The Grand Tour

Without the Need For Storage, This 500-Square-Foot Manhattan Apartment Shines

Interior designer Chris Bletzer maximized the small home, functionally and aesthetically
“Im always a Benjamin Moore gal and Decorators White has cool tones and warm tones all at the same time” says Chris....
“I’m always a Benjamin Moore gal and Decorator’s White has cool tones and warm tones all at the same time,” says Chris. “It’s south-facing, so there is a ton of light and we had a little bit of flexibility in terms of which white to go with, but I just found it to be the most complementary for what we were bringing into the apartment.”

Most interior designers would agree that adding storage is the biggest challenge of any project, especially a smaller home. So when a Los Angeles–based couple enlisted Chris Bletzer to renovate their compact New York City pied-à-terre, he was relieved that he wouldn’t need to build closets and cabinets. “It is a luxury to be able to design a 500-square-foot apartment where there isn’t a huge need for storage,” he shares. “That’s a big advantage that I had coming out of the gate.”

Chris actually removed storage to maximize the tight floor plan, converting an oversized closet into a sleeping nook and ripping out the wall-to-wall built-in that was equipped with a dated Murphy bed. “It was almost so ugly that it was cool, but we had to get rid of it,” he says of the latter. “It completely opened up the space and made it feel a lot bigger.”

“Whenever I don’t have a lot of money in the budget for art and accessories, I just go for scale,” Chris says. “For me, that means sometimes really nontraditional things.”

Once Chris achieved this improved layout, he was able to focus on updating the aesthetics. He aimed to honor the history of the building, an early 1930s Art Deco icon in Chelsea called London Terrace, while channeling the Parisian midcentury look that the clients loved. “They wanted a real grown-up apartment,” he explains. “They wanted to feel sophisticated and elegant yet comfortable at the same time—and not stuffy, they’re the least stuffy people.”

Farrow & Ball Eating Room Red makes for a dramatic foyer.

The entryway is dramatic, cloaked in burgundy paint and gold accents, like an antique giltwood mirror and a geometric Hygge & West wallpaper on the ceiling. Two rattan tasseled flush mounts, a contemporary black sideboard, and an ivory-and-rose checkerboard Moroccan shag rug complete the glamorous foyer.

In the sleep nook, Chris doubled down on patterns, pairing the bold Art Deco Zoffany wallpaper with a black-and-white striped Moroccan blanket and festive throw pillows.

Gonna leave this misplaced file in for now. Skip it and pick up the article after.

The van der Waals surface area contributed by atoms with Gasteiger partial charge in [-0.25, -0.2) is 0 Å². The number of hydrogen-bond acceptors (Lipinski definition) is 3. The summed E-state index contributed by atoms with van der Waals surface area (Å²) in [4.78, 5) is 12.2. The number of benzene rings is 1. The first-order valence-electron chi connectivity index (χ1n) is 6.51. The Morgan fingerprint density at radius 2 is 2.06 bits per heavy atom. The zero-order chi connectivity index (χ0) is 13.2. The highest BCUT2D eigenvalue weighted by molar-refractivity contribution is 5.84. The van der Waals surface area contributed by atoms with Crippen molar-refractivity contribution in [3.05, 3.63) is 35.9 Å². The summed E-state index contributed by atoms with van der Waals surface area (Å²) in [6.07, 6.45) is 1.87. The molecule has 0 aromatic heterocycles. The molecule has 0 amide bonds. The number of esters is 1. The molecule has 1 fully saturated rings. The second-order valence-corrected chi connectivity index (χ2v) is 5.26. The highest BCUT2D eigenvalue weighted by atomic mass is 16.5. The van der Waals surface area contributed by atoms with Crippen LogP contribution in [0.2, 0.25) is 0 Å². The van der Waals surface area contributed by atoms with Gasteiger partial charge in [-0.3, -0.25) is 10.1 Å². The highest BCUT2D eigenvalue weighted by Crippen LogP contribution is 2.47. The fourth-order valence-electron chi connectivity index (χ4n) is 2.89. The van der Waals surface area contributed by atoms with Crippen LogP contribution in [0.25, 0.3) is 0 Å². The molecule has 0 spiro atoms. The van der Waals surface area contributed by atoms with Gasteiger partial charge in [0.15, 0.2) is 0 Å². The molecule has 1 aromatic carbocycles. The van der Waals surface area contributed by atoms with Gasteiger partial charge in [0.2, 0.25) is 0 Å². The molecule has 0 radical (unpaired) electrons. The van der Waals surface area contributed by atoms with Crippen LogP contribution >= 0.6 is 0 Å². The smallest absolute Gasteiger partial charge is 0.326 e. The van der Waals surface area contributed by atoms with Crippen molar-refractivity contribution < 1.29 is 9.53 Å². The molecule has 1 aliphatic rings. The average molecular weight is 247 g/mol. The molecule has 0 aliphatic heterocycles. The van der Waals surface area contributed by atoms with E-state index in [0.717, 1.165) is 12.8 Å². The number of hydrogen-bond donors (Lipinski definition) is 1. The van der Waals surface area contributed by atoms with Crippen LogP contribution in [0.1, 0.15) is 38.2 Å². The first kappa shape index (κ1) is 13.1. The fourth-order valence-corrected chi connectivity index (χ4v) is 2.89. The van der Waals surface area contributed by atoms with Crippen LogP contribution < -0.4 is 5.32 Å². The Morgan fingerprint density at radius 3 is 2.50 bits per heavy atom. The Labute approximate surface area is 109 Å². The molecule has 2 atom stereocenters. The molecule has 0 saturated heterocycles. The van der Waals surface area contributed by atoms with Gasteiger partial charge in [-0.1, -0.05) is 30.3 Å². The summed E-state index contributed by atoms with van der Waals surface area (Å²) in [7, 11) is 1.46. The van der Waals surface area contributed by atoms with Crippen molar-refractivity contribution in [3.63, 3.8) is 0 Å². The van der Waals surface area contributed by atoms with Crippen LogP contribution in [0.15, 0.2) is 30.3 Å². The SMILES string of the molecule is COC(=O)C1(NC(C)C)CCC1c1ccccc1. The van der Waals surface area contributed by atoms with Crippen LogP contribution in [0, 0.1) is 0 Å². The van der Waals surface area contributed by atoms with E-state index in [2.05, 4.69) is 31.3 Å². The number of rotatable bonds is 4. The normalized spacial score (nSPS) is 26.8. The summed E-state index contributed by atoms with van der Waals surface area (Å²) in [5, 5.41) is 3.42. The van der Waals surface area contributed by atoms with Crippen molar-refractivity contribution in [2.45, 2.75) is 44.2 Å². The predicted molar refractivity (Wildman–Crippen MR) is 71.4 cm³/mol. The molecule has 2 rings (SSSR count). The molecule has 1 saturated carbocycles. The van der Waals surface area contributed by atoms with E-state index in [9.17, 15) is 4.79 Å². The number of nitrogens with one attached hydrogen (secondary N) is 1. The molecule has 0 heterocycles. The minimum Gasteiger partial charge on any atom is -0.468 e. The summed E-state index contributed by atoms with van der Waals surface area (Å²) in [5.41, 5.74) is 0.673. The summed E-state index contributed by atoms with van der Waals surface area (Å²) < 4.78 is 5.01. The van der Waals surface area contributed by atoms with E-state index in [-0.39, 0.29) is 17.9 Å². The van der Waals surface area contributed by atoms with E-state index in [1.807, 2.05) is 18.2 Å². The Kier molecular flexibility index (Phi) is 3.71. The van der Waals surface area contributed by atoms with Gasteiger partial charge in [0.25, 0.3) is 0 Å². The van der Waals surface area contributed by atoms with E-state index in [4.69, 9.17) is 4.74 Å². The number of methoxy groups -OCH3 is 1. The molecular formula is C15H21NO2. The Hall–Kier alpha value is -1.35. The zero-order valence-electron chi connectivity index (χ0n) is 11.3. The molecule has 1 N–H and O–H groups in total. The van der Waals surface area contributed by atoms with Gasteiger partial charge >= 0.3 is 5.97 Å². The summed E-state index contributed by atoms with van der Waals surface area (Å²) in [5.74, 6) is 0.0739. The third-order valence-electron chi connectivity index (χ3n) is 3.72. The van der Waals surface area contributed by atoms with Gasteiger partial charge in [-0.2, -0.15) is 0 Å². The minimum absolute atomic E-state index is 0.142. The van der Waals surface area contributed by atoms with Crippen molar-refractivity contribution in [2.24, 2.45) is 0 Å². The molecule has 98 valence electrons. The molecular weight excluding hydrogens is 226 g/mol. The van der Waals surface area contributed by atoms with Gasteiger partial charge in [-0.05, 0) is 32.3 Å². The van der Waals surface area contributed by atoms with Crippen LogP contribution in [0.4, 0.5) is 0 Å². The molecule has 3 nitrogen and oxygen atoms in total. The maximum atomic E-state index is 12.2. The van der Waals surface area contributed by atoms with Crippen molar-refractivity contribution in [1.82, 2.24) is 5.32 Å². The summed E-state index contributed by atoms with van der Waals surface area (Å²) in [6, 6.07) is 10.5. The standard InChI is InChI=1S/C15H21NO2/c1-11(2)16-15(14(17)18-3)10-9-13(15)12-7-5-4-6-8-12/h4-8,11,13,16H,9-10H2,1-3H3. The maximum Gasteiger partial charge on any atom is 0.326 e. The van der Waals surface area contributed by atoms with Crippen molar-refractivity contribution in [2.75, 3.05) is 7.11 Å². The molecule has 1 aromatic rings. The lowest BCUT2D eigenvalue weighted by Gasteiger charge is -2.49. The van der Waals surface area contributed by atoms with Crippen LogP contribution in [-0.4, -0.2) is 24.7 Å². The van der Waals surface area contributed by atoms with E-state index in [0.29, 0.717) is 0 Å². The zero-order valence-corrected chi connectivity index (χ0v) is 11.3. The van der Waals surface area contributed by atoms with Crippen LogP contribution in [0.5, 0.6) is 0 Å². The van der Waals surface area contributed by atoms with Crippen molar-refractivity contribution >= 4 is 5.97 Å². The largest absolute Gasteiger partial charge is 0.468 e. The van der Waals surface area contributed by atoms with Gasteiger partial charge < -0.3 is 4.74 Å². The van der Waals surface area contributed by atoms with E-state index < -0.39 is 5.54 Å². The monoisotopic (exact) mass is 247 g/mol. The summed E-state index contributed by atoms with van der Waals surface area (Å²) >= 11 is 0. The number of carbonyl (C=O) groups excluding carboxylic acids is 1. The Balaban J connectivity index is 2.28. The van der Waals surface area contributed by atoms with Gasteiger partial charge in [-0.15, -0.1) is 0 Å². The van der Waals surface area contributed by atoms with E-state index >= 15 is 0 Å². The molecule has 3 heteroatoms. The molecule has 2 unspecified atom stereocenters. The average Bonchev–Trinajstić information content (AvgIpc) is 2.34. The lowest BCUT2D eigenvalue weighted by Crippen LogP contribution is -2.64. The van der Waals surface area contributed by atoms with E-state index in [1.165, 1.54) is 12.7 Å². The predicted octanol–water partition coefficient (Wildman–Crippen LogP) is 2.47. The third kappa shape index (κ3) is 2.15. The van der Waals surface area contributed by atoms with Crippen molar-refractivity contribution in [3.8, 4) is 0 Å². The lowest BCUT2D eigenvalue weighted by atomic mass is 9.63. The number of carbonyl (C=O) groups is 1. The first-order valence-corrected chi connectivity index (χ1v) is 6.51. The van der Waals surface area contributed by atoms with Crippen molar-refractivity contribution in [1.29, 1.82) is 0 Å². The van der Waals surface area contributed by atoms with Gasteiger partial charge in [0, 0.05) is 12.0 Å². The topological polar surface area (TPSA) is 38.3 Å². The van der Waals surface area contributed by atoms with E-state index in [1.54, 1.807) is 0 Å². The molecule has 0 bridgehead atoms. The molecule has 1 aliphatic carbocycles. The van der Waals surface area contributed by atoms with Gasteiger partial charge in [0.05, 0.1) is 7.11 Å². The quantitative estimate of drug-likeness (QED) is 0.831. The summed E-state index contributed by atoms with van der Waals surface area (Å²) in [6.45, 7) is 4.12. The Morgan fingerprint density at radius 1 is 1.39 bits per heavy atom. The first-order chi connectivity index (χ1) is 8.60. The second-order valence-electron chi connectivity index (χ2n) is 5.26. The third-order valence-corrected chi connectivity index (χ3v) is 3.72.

“There’s a little bit of a sheen to the paper, so there’s a glow at night that is just so sexy and pretty,” Chris describes.

Around the corner, Chris curated a rich, inviting sleep nook with an Art Deco Zoffany wallpaper, 1970s Chinese nightstands, modern marble CB2 pendants, and mushroom-toned Brooklinen bedding. “In a dark space, clients seem to want to go with a lighter paint color to brighten it up,” he says. “But it is way better to embrace the fact there isn’t any natural light and go with a moody, sexy vibe.”

Chris added a window valance with Kravet Couture Black Wool fabric for a luxurious touch.

The sultry alcove also intentionally contrasts the living and dining areas, where sunshine flows in through the south-facing windows and Decorator’s White by Benjamin Moore covers the walls. “I always want to create tension in the interiors between textures and periods and brightness,” Chris says of the juxtaposition.

The most striking element in the apartment is a 1940s neoclassical screen that sits behind the charcoal velvet sofa. Chris purchased the piece because it reminded him of the London Terrace lobby, with its arches and ornate ceiling. He also wanted art that would pack a punch on a budget. “Screens or room dividers as wall hangings cover a lot of space and make a bold visual statement for not a lot of money,” he reasons. “It’s just painted wood, but there’s this glossy brass look to it. It has a lot of reflectivity. It’s such a wow factor.”

“They love to entertain when they’re in the space, so it was really important for them to have some kind of bar cart,” Chris explains. “This is a vintage piece from Chairish with a really cool tiled top to it. The mosaic feels very on-the-nose 1960s.”

The screen’s warm hues inspired Chris to use a neutral-tone palette, so he layered a high-sheen goldenrod wool rug from Nordic Knots with a vintage hickory shagreen coffee table, pearl velvet waterfall ottomans, and a minimalist white oak console. He avoided going too matchy-matchy, though, by opting for a polished nickel and white glass Julie Neill light fixture that resembles a faceted gem.

In the adjacent dining area, an oval-shaped Eero Saarinen pedestal table and four Wegner wishbone chairs make for an iconic midcentury design mashup. The Henry P. Glass wooden bar cabinet and the graphic María Félix poster are from the same era, so Chris made sure to vary the decor with a 1920s candelabra sconce, a Pompeii Fluted Pedestal by Athena Calderone for Crate & Barrel, and a Birch Lane beaded mirror.

Near the kitchen entryway, Chris curated an elegant vignette with an Athena Calderone for Crate & Barrel pedestal, a vintage urn, and a bubble mirror from Wayfair.

Since the homeowners barely cook when they’re in town, Chris didn’t touch the simple black-and-white kitchen. He also left the bathroom, with its original subway and penny tile, as it was. Nevertheless, the apartment’s transformation into a mature Manhattan getaway feels complete.

Chris zhuzhed up the existing bathroom with a crisp shower curtain and a mini bouquet of yellow blooms.